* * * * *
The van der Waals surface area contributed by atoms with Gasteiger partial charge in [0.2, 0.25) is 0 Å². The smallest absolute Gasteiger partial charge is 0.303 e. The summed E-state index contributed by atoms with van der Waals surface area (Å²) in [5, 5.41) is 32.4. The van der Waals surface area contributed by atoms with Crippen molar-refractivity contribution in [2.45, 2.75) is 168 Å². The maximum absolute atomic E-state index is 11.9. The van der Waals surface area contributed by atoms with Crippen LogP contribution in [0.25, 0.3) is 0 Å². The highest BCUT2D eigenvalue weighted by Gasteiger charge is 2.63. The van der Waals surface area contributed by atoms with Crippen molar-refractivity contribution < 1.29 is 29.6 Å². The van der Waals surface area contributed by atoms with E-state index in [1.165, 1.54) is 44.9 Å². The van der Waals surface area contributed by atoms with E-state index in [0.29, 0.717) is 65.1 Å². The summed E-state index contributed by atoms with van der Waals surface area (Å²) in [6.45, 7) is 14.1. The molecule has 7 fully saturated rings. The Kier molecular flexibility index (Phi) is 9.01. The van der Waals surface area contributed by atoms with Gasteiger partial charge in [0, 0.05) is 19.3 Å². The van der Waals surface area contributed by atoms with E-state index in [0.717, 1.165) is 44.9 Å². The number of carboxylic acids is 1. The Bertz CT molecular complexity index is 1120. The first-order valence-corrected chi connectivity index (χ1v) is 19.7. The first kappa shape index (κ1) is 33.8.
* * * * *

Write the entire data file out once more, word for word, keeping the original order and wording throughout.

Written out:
The van der Waals surface area contributed by atoms with Gasteiger partial charge in [0.2, 0.25) is 0 Å². The smallest absolute Gasteiger partial charge is 0.303 e. The summed E-state index contributed by atoms with van der Waals surface area (Å²) in [5, 5.41) is 32.4. The van der Waals surface area contributed by atoms with Crippen molar-refractivity contribution in [2.45, 2.75) is 168 Å². The maximum absolute atomic E-state index is 11.9. The van der Waals surface area contributed by atoms with Crippen LogP contribution in [0.25, 0.3) is 0 Å². The highest BCUT2D eigenvalue weighted by Gasteiger charge is 2.63. The van der Waals surface area contributed by atoms with Crippen molar-refractivity contribution < 1.29 is 29.6 Å². The van der Waals surface area contributed by atoms with E-state index in [1.165, 1.54) is 44.9 Å². The van der Waals surface area contributed by atoms with E-state index in [0.29, 0.717) is 65.1 Å². The summed E-state index contributed by atoms with van der Waals surface area (Å²) in [6.45, 7) is 14.1. The molecule has 7 fully saturated rings. The Kier molecular flexibility index (Phi) is 9.01. The van der Waals surface area contributed by atoms with Gasteiger partial charge in [0, 0.05) is 19.3 Å². The van der Waals surface area contributed by atoms with E-state index in [0.717, 1.165) is 44.9 Å². The number of carboxylic acids is 1. The Bertz CT molecular complexity index is 1120. The first-order valence-corrected chi connectivity index (χ1v) is 19.7. The first kappa shape index (κ1) is 33.8.